Tuesday, 30 November 2010

Who would be a princess?

Until the latest blast of arctic weather came along and provided lots of pictures of sheep in snow, dogs leaping in snow and cars having problems in snow, it was beginning to seem that the only thing the papers could find to alleviate the depression caused by economic news was the impending wedding of Prince William and Kate Middleton.

According to some newspapers, of course, we should no longer refer to that poor young lady as Kate. It would be unseemly to have a Queen Kate so she should henceforth be known as Catherine. It’s a very good job she’s not such an ordinary girl
as they like to make out. If that were the case she might not have a “Catherine” to fall back on but could have been named Kate and nothing but. Even worse, she could have had some really trendy name; she could have been Talula or Waynetta.

And then there is the matter of her hair. On the one hand she is criticised for having too “old” a hairstyle, a bit too much like her mother’s. On the other hand, it is suggested that she really needs to cut it. A queen-in-waiting cannot have lon
g flowing locks, no matter how glossy or so it seems. Now that’s funny because I do believe that the future queen of Spain has rather long hair and nobody appears to think she should cut hers short.

Poor Letizia comes in fo
r criticism from other quarters however. “¡LETIZIA REPITE MODELO! No es la primera vez.” Those were the headlines on a little article about the Princess of Asturias being seen once again in a dress she had already worn to another royal event. She was spotted at a gala dinner during a royal visit to Peru wearing the dress which she had worn to the wedding of Princess Victoria of Sweden. I would have thought she should be praised for setting such a good example during these times of austerity.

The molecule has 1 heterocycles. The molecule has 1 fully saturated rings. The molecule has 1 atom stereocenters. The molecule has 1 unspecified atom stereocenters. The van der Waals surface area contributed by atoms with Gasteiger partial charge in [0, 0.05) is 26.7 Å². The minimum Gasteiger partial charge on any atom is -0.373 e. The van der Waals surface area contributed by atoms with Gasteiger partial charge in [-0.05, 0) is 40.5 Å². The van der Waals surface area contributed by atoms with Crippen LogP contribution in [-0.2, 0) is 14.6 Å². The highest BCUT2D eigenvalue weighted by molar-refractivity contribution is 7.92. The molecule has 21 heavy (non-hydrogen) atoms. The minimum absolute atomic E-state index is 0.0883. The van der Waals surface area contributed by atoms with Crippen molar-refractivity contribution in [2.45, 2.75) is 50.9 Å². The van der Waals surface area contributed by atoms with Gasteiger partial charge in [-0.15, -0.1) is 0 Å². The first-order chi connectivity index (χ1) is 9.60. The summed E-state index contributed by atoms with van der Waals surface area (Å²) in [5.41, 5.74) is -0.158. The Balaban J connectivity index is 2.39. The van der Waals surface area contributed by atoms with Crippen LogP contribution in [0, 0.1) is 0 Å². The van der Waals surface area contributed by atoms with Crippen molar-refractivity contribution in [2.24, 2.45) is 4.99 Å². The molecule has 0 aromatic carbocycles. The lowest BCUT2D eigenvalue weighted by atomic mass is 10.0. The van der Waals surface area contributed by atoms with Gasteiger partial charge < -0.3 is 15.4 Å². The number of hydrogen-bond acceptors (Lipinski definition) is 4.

It must be hard being a princess these days; you can’t do right for trying!
Letizia has won some praise though. According to a survey carrie
d out by Showroomprive.com, an organisation that sells (probably expensive) clothes over the Internet, has put ladies in the public eye in order of elegance. Top of their list is the journalist Sara Carbonera – also described as the girlfriend of Iker Casillas the Real Madrid goalkeeper just in case readers don’t know who she is. (Ladies in the public eye, of course, are also defined by the male they are connected with!) Second comes the Princess of Asturias (well done, Letizia) and in third place is the actress Penelope Cruz – NOT described as the wife of Javier Bardem; Pé must be famous enough in her own right! Carla Bruni, although First Lady in France, is only fourth lady on this list.

I assume that the princesses, whether actual princesses, soon-to-be princesses or celebrity princesses, don't have to worry too much about keeping warm in the current plummeting temperatures but it would seem that they all have other things to worry about. It’s a hard life being a 21st century princess.

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